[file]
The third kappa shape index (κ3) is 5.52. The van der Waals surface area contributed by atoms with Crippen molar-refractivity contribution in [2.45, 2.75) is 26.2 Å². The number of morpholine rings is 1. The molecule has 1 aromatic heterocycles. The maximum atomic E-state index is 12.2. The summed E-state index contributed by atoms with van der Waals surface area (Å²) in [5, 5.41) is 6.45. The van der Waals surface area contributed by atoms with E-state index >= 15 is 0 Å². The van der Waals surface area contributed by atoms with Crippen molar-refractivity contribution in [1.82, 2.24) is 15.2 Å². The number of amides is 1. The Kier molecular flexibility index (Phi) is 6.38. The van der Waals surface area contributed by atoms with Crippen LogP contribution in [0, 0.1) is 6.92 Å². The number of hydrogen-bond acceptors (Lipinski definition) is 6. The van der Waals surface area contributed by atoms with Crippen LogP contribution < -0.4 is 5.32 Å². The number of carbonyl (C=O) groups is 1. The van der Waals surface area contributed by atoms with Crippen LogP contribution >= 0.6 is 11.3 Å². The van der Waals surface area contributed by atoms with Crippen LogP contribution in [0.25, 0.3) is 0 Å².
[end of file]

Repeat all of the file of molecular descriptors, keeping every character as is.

The third kappa shape index (κ3) is 5.52. The van der Waals surface area contributed by atoms with Crippen molar-refractivity contribution in [2.45, 2.75) is 26.2 Å². The number of morpholine rings is 1. The molecule has 1 aromatic heterocycles. The maximum atomic E-state index is 12.2. The summed E-state index contributed by atoms with van der Waals surface area (Å²) in [5, 5.41) is 6.45. The van der Waals surface area contributed by atoms with E-state index >= 15 is 0 Å². The van der Waals surface area contributed by atoms with Crippen molar-refractivity contribution in [1.82, 2.24) is 15.2 Å². The number of amides is 1. The Kier molecular flexibility index (Phi) is 6.38. The van der Waals surface area contributed by atoms with Crippen LogP contribution in [0, 0.1) is 6.92 Å². The number of hydrogen-bond acceptors (Lipinski definition) is 6. The van der Waals surface area contributed by atoms with Crippen LogP contribution < -0.4 is 5.32 Å². The number of carbonyl (C=O) groups is 1. The van der Waals surface area contributed by atoms with Crippen LogP contribution >= 0.6 is 11.3 Å². The van der Waals surface area contributed by atoms with Crippen LogP contribution in [0.25, 0.3) is 0 Å².